Archbold, OH
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Golden Notes Of Archbold’s Memorable Past

Ten Years Ago
Wednesday, Oct. 2, 2002

The Lugbill Livestock steer sign was taken from the roof of the building before it was demolished. The sign has watched over Archbold since the 1950s and was donated to the Fulton County Fair Board. It will be restored by the Pettisville High School FFA and art department before being placed on permanent display.

If you lived in Archbold this summer, you know something about hot, hot weather and little rainfall.

Statistics from the wastewater treatment plant shows there were total of 42 days of 90 degree or hotter weather from June 22 to Sept. 19.

Stephanie Short, Goshen College history education major, spent the summer tracking how Nicaraguan earthquakes, El Salvadorian coups, and persistent Mexican unemployment have correlated with immigration to the Goshen area. She discovered some patterns.

Headlines– County Unemployment Plummets To 4.3%…. United Way Gains $6,000 In One Week

A full-page advertisement announces the grand opening of Archbold Hospital.

Deaths – Richard E. Meier, 79, Wauseon; Isabelle Coy Etchen, 94, Archbold

Garrett Miller uses his head with a header to a teammate in Pettisville’s soccer game against Stryker, according to a photograph.

Hundreds of people enjoyed music provided by praise bands in Ruihley Park, Sunday afternoon, as part of the Shalom Ministries Fest. Weather was perfect.

Twenty-Five Years Ago
Wednesday, Oct. 7, 1987

Supporters of the proposed new Archbold High School were told to talk it up at a meeting Sunday, Oct. 4.

“Our appeal to you is to talk it up when you talk to your friends, relatives, and neighbors,” said David Lersch, superintendent, speaking to a group of about 53 people.

Northwest Technical College has no interest in purchasing the Ridgeville Corners school building, said James Miller, college president.

Archbold Park Board accepted a bid of more than $55,000 for a beach volleyball court, and council found the money to pay for it.

The Archbold Family Care Home opened Saturday, Oct. 3, with three handicapped men and two handicapped women taking up residence.

The name of Wilbur M. Wyse will not appear on the fall ballot. Wyse, a candidate for village council, was killed Sept. 23 in a car-motorcycle accident in Waterville.

Harold Meyer appeared before council Monday night to protest the location of the Russ Watson Insurance building parking lot.

Cal Short presented a check of $1,700 to Marvin Miller, president of the Archbold Area Foundation. Over 500 people from the area attended Archbold Community Night at the Mud Hens game in Toledo.

Short explained the project resulted from the effort to match a Tom Lauber contribution of $50,000 to the Foundation, challenging the community to match it.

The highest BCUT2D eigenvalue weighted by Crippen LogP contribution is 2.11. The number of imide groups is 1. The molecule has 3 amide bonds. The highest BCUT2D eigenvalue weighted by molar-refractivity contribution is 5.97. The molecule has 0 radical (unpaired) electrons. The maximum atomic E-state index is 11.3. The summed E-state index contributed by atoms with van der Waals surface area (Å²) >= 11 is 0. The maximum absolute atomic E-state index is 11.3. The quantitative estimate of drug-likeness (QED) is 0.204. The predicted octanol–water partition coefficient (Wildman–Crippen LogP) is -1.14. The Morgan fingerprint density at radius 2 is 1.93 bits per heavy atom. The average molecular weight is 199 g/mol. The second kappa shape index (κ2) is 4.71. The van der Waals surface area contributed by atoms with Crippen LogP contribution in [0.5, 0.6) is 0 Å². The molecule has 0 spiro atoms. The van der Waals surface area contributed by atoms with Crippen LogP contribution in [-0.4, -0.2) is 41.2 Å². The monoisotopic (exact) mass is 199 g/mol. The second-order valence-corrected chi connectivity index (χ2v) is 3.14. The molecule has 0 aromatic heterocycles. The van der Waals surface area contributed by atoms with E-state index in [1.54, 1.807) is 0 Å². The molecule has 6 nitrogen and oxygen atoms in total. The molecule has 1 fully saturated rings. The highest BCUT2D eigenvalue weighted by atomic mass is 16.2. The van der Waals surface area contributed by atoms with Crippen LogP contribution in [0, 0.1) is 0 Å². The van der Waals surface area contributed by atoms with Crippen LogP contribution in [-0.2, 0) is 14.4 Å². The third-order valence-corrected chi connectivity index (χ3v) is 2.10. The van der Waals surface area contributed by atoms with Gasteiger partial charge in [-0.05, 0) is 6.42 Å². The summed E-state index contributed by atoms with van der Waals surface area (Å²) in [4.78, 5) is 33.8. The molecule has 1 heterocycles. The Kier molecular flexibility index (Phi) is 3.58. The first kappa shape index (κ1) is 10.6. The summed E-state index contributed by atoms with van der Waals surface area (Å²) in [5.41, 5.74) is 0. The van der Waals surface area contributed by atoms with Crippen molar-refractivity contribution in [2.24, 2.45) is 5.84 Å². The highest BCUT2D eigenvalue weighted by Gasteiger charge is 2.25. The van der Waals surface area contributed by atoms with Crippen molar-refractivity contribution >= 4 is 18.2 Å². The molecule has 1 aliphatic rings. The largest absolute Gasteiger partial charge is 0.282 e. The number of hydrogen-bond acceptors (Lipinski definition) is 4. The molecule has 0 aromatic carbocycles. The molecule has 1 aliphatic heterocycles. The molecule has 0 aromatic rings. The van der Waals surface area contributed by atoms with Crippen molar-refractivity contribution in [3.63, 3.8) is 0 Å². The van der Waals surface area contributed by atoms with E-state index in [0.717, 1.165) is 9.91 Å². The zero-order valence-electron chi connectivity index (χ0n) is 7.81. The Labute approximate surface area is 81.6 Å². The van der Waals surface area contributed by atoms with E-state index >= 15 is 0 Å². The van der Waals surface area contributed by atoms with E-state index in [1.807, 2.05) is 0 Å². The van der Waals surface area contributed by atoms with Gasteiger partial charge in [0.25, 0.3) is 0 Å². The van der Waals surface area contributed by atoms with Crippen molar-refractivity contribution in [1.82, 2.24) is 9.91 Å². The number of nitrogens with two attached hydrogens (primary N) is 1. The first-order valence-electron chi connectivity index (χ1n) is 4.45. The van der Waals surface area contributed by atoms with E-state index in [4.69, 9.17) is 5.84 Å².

An 80-acre farm located two miles west and two miles south of Archbold sold for $1,890 per acre, Saturday, to Ted Rupp, Stryker. The sellers were Mr. and Mrs. Lawrence A. Ringenberg, Charleston, Ill.

Lester Nafziger stands next to his gift, a solid walnut doll cradle, for the Sunshine Children’s Home auction, according to a photograph.

Deaths– Jeffrey G. Miller, 24, Napoleon; Oscar A. Eicher, 77, Fort Wayne, Ind.; Jay Nofziger, 62, Archbold; Iva Wentz Mohr, 84, Swanton; Alfred D. Schmucker, 88, Stryker; Melvin J. Bleeks, 64, Evansport; Chester J. Stuckey, 76, West Unity

25th Wedding Anniversary– Roger and Sandra Miller, Oct. 7, 1962.

Fifty Years Ago
Wednesday, Oct. 10, 1962

Coffee Break, a threeyear old record holding pacer owned by C&M Stable, won the $8,700 Poplar Hill Pace at the Lexington, Ky., Trots, Thursday afternoon. It was his final race of the season.

Coffee Break set a twoyear old record of 1:58 in 1961 at Springfield and this year on the same mile track turned in the fastest 1:57 mile of any horse racing in the United States. Coffee Break is recognized nationally as “the harness horse of the Year.”

A ribbon-cutting ceremony was held in Montpelier for the new bridge over the Wabash Railroad, Sunday afternoon.

Donald Wolfe, assistant managing editor, Toledo Blade, will be the guest speaker at a joint meeting of Community Commercial Club, Archbold Rotary, and Lions Clubs, Thursday evening, Oct. 11.

Ronald Lehman, 35, his wife, Doris, 33, and parents, Dewey, 63, and Fern, 62, all of Archbold, received burns Sunday afternoon in a gas explosion and flash fire at a Hamilton Lake cottage.

Susan Fielitz and Phyllis Schrock have been chosen to play in an all-area band, which will perform for the district meeting of teachers in Toledo, Oct. 26.

Dick Rufenacht announces in an advertisement the opening of Archbold Auto Supply, 800 Stryker Street.

Donna Marie, daughter of Mr. and Mrs. Walter Gisel, is one of 71 young women students enrolled in the nursing program at West Suburban Hospital, Oak Park, Ill.